This presentation was given as the third of six offerings in a lament over the Doctrine of Discovery held on Tuesday, July 10, at the 77th General Convention of the Episcopal Church, in Indianapolis. As far as I know, the Episcopal Church is the first in history to publicly repudiate the Doctrine of Discovery, and this was the first international event of Christian worship to overtly lament the events and consequences so long ignored. It is important to say that since very shortly after the arrival of the “conquistadores” in the Americas, Bartolomé de las Casas and many other Christians have spent their entire lives trying to reverse the tragic direction of colonialism.
I speak of lament in response to this grievous past and present as the daughter of my Norwegian/British-American ancestors. I speak to your heart, from my heart. I am humbled by your presence and willingness to participate in this lament. These are difficult things to say and difficult things to hear.
As God is gracious to us, so may we be gracious to one another for those things that are incomplete and even painful about this lament. It is no small thing that we, the Episcopal Church, took the unprecedented step in 2009 of repudiating the Doctrine of Discovery.
Many, if not most of us, did not learn about the term “Doctrine of Discovery,” nor of the events to which it refers, in school. The Doctrine of Discovery is an umbrella term used in international law referring to a range of papal bulls, royal charters, laws, decisions of the U.S. Supreme Court, and policies that justified, made legal, and blessed the Crusades, colonialism, slavery, and ongoing economic and social disparities between those who were here long ago and those who came as “discovers,” “conquistadores,” and settlers. Although many of us knew there were some problems of injustice, violence, and greed associated with the settlement of the Americas, not many grasp the nature and extent of that injustice and violence, carried out in the name of Jesus Christ as the will of God.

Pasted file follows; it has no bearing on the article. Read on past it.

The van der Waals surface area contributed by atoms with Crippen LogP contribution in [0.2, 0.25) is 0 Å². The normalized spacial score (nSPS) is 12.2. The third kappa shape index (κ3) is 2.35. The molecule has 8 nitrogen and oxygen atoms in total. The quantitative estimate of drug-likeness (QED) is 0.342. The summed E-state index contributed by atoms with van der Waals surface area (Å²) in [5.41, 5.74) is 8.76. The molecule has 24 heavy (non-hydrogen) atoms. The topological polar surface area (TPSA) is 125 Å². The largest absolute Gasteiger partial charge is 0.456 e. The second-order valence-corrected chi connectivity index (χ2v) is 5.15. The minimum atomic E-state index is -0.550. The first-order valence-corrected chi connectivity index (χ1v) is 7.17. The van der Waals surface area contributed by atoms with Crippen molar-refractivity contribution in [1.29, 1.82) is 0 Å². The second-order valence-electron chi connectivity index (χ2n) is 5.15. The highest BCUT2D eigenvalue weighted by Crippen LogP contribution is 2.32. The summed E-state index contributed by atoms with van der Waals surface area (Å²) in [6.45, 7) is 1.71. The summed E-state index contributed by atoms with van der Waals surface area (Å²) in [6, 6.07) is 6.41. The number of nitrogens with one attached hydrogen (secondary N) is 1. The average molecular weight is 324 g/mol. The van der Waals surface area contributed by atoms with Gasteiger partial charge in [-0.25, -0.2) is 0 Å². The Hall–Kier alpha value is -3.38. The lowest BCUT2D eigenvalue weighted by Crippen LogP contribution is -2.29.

Although nothing we do today can remove that past, there is a great deal of healing, understanding, and transformed vision to be gained from a thoughtful, prayerful study and reflection on our history. A modest understanding of the reasons used to justify the injustice, violence, and greed cannot help but transform the way we see ourselves and each other.
We dare not pretend that this lament will undo the past or make everything okay. It will not do that. Yet, because we do believe that “God cares for all of us,” and because we long to live in that care for each other and with all of Creation, we gather to open this wound, very gently, by lamenting together – to cast this great grief upon God; not to leave it there as checked off from a list of things to do, but as an act of discipline and hope in response to God’s grace offered to us all.
We offer this lament so that we might move together into a new kind of future – one not founded on false understandings of the nature of our past and present. Tonight, we begin cautiously to put flesh on the bones of that repudiation of the Doctrine of Discovery.
What Is a Lament?
The prayer of lament is a type of honest, daring, intimate discourse, demonstrated by a note I received from my daughter when she was 10 years old: “Dear Mommy, I hate you. Love, Mieke.”
A lament is a first person (singular or plural) sound, conveyed with risk, that opens those who lament to God, each other, and to themselves, setting in motion God’s Spirit of compassion, healing, and dignity.
The English the word “lament” comes from an Old Norse word for the sound of the loon – that haunting, unforgettable, pain-conveying sound we hear on the waters in many parts of the world.